The slogan “Barack Obama is not my President” has come to light recently. Whilst Barack Obama gained 51% of the vote to John McCain’s 47%, there are obviously many millions of Americans who did not choose Obama as their next leader. The most juvenile aspect of the slogan, however, stems from the fact that it’s probably just a simple retort to the fact that it has been bandied around in its original form during George W Bush’s reign as “George W Bush is not my President”. G W Bush, whether Americans like him or not, IS their President. However the sentiment about possibly The Worst President in History was based upon the premise that Bush was not the legitimate 42nd President after being widely accused of stealing the vote in Florida.

Also, whatever Bush does is in the name of the American people, so when he went to war in Iraq it comes as no surprise that people wanted to distance themselves from him. America’s status on the world stage suffered immensely as a result of the invasion of Iraq, as did Britain’s. Where Tony Blair was voted in as a breath of fresh air to blow away the disillusionment with the Conservative government in Britain, all that goodwill was lost when he involved us in the attack on Iraq. Tony Blair then lost his status as our leader in a spiritual sense if not a physical one when he made Britain unpopular.

The difference between hate for Bush and hate for Obama is that Bush has been in power long enough to earn contempt, let alone the allegations of “stealing the vote”. Barack Obama, however, is getting hate before he has even started. I don’t know where this hate springs from but I suspect a lot of it is based on sour grapes, that the Republicans were so fired up that they hated losing.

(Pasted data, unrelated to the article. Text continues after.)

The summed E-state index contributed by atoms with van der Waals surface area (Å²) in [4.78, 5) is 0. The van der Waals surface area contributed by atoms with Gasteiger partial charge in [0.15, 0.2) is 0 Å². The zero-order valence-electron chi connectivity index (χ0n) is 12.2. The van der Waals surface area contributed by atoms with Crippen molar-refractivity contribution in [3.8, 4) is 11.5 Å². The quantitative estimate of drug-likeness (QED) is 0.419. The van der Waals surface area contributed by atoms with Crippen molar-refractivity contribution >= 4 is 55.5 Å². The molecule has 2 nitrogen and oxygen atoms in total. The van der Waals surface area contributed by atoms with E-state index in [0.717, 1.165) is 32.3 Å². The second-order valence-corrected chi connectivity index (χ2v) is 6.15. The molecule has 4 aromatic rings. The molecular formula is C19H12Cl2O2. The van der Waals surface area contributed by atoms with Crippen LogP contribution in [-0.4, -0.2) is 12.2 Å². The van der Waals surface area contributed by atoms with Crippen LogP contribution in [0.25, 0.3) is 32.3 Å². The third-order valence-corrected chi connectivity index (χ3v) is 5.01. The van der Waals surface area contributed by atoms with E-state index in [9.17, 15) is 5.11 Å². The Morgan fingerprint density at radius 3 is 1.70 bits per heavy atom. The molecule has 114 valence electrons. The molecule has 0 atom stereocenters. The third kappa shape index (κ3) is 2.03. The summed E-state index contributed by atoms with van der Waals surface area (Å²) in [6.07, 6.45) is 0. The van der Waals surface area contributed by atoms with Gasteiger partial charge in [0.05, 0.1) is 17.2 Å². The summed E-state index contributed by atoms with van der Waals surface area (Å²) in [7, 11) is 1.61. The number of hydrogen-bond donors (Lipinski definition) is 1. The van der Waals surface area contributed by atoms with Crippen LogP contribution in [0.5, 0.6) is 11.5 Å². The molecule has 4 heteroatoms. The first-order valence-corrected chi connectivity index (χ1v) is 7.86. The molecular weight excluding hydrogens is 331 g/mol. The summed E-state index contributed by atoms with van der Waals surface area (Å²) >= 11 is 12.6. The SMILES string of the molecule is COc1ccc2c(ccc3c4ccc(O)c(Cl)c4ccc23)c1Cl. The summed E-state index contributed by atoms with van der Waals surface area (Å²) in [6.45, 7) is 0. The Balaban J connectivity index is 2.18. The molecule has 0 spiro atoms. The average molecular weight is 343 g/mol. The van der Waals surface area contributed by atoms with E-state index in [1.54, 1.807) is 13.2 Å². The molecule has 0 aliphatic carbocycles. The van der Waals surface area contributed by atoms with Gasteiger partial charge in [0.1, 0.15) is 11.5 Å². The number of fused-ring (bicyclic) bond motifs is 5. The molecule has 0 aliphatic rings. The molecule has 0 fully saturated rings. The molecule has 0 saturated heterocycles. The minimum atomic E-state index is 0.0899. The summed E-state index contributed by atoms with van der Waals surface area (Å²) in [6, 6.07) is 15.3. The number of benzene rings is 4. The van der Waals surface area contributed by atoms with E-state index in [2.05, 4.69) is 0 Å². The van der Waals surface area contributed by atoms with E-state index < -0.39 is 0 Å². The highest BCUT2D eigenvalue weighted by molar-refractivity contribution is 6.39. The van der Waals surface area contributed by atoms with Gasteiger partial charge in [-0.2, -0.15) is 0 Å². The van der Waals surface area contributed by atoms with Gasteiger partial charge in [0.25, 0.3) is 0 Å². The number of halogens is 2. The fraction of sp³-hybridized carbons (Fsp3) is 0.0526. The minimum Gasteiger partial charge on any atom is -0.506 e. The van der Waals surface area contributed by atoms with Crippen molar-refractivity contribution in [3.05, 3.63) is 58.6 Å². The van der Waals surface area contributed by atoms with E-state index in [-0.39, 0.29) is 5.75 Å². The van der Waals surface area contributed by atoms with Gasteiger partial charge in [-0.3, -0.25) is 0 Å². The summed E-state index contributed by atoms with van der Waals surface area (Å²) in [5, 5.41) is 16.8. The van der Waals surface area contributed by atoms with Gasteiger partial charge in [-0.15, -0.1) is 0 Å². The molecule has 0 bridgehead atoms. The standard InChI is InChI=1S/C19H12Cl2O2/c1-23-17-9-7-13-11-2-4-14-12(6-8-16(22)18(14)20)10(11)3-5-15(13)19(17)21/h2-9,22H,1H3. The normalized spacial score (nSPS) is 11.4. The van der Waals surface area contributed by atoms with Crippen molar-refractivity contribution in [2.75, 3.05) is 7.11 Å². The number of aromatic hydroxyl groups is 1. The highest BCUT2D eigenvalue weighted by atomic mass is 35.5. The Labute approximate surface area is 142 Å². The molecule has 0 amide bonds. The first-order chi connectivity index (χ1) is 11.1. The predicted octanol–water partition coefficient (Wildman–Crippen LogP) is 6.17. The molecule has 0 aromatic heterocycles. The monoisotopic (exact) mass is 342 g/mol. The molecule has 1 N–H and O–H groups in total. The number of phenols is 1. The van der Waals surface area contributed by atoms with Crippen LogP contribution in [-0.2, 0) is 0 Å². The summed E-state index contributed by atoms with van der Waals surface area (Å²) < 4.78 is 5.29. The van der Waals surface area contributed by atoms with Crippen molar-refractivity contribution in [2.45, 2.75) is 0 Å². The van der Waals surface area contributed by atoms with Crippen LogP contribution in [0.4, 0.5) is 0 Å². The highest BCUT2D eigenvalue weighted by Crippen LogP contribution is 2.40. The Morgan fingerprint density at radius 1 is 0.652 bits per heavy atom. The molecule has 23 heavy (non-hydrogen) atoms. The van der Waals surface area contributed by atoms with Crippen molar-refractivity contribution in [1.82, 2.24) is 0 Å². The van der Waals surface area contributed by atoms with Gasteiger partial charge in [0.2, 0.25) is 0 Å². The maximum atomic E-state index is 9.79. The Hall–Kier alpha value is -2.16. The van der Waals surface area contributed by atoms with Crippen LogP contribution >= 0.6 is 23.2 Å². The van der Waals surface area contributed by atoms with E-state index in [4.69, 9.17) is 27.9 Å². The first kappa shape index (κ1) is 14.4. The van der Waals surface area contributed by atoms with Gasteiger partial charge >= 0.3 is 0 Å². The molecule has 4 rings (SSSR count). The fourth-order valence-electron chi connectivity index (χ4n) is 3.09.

Ignorance is another reason for hatred; belief that Obama is of any religion other than his own is deeply stupid. Fear of change and fear of more social policies are other reasons for the hatred. Religion has hijacked many aspects of American life, coming to the fore in bold statements such as “God Bless America” and “In God We Trust”. In a country that was founded on the basis that religion, state and politics should not be intertwined, maybe there’s a fear that America will become a “Godless” country.

I have heard so much about HOPE for America. The US can be respected in the world again with a renewed foreign policy. America can do things for the cause of good nature, social, environmental and economic responsibility rather than lining the pockets of the rich and pandering to the needs of big corporations. Many Americans, Brits and Europeans have echoed this sentiment and there is a positive expectation in America once again.

But the hate is a concern. How deep does it go and how long will it last? Will the extremism die out and only centrist politics remain with mere elements of left and right wing doctrines?

I doubt that Obama’s tenure will be perfect; he is, after all, just a man, albeit a charismatic and intelligent man. There may be pain in some of his policies but change has to happen. The world cannot continue to expand at the rate it has done so in recent years, there are other nations on the rise and a planet that may not be able to sustain the pressures exerted on it by mankind.

Let’s hope Barack Obama is the good man he promises to be and that he can win the hearts and minds of those who currently hate him. And if he cannot do this then there may be no hope for them.